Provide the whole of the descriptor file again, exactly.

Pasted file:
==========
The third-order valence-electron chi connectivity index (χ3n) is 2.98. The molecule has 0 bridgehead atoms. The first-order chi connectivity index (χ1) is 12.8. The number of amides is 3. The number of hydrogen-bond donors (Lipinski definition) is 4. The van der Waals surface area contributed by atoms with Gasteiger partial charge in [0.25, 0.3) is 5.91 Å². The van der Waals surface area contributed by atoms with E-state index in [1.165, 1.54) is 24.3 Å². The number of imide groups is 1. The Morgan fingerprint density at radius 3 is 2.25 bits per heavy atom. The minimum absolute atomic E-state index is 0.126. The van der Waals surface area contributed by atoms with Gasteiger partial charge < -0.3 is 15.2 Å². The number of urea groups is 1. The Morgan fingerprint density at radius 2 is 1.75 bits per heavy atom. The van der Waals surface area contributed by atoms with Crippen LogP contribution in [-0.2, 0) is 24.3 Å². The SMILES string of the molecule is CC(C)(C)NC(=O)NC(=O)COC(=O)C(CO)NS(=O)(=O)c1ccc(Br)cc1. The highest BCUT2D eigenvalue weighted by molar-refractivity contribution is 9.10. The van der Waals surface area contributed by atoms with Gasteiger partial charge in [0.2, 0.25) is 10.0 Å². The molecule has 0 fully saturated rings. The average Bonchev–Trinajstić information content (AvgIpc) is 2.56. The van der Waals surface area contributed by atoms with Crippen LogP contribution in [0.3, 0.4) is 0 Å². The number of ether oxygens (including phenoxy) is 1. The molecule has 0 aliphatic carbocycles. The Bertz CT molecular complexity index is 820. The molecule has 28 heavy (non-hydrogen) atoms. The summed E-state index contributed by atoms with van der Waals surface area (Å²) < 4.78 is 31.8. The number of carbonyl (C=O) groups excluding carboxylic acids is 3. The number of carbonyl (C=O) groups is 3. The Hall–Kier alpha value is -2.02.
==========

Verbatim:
The third-order valence-electron chi connectivity index (χ3n) is 2.98. The molecule has 0 bridgehead atoms. The first-order chi connectivity index (χ1) is 12.8. The number of amides is 3. The number of hydrogen-bond donors (Lipinski definition) is 4. The van der Waals surface area contributed by atoms with Gasteiger partial charge in [0.25, 0.3) is 5.91 Å². The van der Waals surface area contributed by atoms with E-state index in [1.165, 1.54) is 24.3 Å². The number of imide groups is 1. The Morgan fingerprint density at radius 3 is 2.25 bits per heavy atom. The minimum absolute atomic E-state index is 0.126. The van der Waals surface area contributed by atoms with Gasteiger partial charge < -0.3 is 15.2 Å². The number of urea groups is 1. The Morgan fingerprint density at radius 2 is 1.75 bits per heavy atom. The van der Waals surface area contributed by atoms with Crippen LogP contribution in [-0.2, 0) is 24.3 Å². The SMILES string of the molecule is CC(C)(C)NC(=O)NC(=O)COC(=O)C(CO)NS(=O)(=O)c1ccc(Br)cc1. The highest BCUT2D eigenvalue weighted by molar-refractivity contribution is 9.10. The van der Waals surface area contributed by atoms with Gasteiger partial charge in [0.2, 0.25) is 10.0 Å². The molecule has 0 fully saturated rings. The average Bonchev–Trinajstić information content (AvgIpc) is 2.56. The van der Waals surface area contributed by atoms with Crippen LogP contribution in [0.3, 0.4) is 0 Å². The number of ether oxygens (including phenoxy) is 1. The molecule has 0 aliphatic carbocycles. The Bertz CT molecular complexity index is 820. The molecule has 28 heavy (non-hydrogen) atoms. The summed E-state index contributed by atoms with van der Waals surface area (Å²) < 4.78 is 31.8. The number of carbonyl (C=O) groups excluding carboxylic acids is 3. The number of carbonyl (C=O) groups is 3. The Hall–Kier alpha value is -2.02.